1972 I was a counselor at the
Oregon State Penitentiary in Salem. My
office was on the third tier of E-Block,
which housed four hundred prisoners. One
day, outside my office, I was talking
with an inmate who was in my caseload.
We were discussing science fiction,
talking about the great sci-fi authors
and the classics of the genre. Another
inmate, a friend of my fellow sci-fi
enthusiast, stopped to overhear what we
were talking about.
As do many who
live behind those walls, this inmate
decided to play the one-upmanship game.
When a break came in our conversation he
mentioned that he’d been reading the
most incredible science fiction book he
had ever run across. The book he
described was prodigious: over two
thousand pages long, not written by
humans, and describing universes upon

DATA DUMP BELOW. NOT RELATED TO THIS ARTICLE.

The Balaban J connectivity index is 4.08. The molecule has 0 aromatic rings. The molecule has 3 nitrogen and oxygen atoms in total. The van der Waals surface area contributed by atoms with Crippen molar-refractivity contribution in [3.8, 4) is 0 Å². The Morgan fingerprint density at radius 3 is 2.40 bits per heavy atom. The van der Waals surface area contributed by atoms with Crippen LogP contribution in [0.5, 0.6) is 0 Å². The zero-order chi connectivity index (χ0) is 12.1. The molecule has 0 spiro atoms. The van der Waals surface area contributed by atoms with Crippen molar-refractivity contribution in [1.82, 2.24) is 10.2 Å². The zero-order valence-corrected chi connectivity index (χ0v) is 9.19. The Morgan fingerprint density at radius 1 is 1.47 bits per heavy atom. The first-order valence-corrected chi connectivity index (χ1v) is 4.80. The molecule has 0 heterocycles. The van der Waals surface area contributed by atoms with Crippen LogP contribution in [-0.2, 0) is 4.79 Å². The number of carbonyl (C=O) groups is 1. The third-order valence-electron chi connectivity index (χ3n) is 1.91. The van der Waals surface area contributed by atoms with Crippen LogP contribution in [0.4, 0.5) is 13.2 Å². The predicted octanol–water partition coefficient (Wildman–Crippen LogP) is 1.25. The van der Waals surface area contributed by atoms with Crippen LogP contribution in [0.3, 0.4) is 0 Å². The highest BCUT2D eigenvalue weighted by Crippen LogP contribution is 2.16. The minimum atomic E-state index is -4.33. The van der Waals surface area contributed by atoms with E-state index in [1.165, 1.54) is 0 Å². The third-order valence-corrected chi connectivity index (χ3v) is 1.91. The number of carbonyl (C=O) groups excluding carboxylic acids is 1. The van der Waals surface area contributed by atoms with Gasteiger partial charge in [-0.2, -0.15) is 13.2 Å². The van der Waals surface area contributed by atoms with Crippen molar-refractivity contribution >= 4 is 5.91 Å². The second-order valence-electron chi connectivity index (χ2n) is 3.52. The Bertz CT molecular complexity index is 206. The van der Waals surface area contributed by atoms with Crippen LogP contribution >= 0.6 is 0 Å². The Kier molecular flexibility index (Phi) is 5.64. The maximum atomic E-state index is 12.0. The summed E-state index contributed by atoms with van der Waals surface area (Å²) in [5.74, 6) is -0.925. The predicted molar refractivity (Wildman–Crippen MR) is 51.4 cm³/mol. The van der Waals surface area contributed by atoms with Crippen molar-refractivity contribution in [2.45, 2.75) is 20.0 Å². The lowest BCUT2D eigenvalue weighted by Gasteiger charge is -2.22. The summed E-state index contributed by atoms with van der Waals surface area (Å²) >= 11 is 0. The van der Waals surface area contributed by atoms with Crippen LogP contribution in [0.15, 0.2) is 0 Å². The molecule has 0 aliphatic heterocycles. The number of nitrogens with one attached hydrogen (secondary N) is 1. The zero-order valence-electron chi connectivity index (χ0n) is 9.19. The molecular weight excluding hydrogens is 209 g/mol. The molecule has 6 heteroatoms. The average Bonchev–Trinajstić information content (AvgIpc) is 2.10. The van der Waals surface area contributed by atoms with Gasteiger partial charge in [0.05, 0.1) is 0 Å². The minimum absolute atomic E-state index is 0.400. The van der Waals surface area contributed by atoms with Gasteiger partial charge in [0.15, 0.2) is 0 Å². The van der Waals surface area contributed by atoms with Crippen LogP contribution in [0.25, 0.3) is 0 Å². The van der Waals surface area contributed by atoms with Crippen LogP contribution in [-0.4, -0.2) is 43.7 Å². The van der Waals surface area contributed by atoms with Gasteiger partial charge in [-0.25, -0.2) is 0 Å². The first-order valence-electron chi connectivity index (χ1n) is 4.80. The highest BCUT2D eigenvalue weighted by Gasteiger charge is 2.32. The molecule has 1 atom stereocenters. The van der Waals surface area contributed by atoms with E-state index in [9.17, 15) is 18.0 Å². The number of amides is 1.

universes like so many grains of sand on
I was pretty flabbergasted by his
claims, so I asked him for the title and
publisher of the book.
After the yard
line had been called and the work line
had been called and all the prisoners
were celled in, I went to the library,
found the publisher’s address in the
card catalogue, and wrote to the
Foundation in Chicago to find out the
price and shipping costs. In a couple of
weeks the answer arrived and I sent in
my $27 for my own copy. Now that I think
of it, it was rather amazing that I
ordered it: I hadn’t seen the book,
hadn’t read a review of it, hadn’t ever
heard of the publisher, and hadn’t ever
paid $27 for a science fiction book!
When my big
book arrived, I began with the Foreword.
After going through it rather slowly,
not understanding much of what it was
saying, I read Paper 1.
later, I am here to tell you sweet
people that although I was disappointed
that it wasn’t really a science fiction
book, Paper 1 provided me with the most
enjoyable, heartwarming description of
God that I had ever read. I went on to
finish the book in eighteen months,
having to get up an hour earlier every
morning to do so.
Book has given me a more interesting
description of the universe and its
inhabitants than I could have ever
imagined. And that’s how the Urantia
Book found me.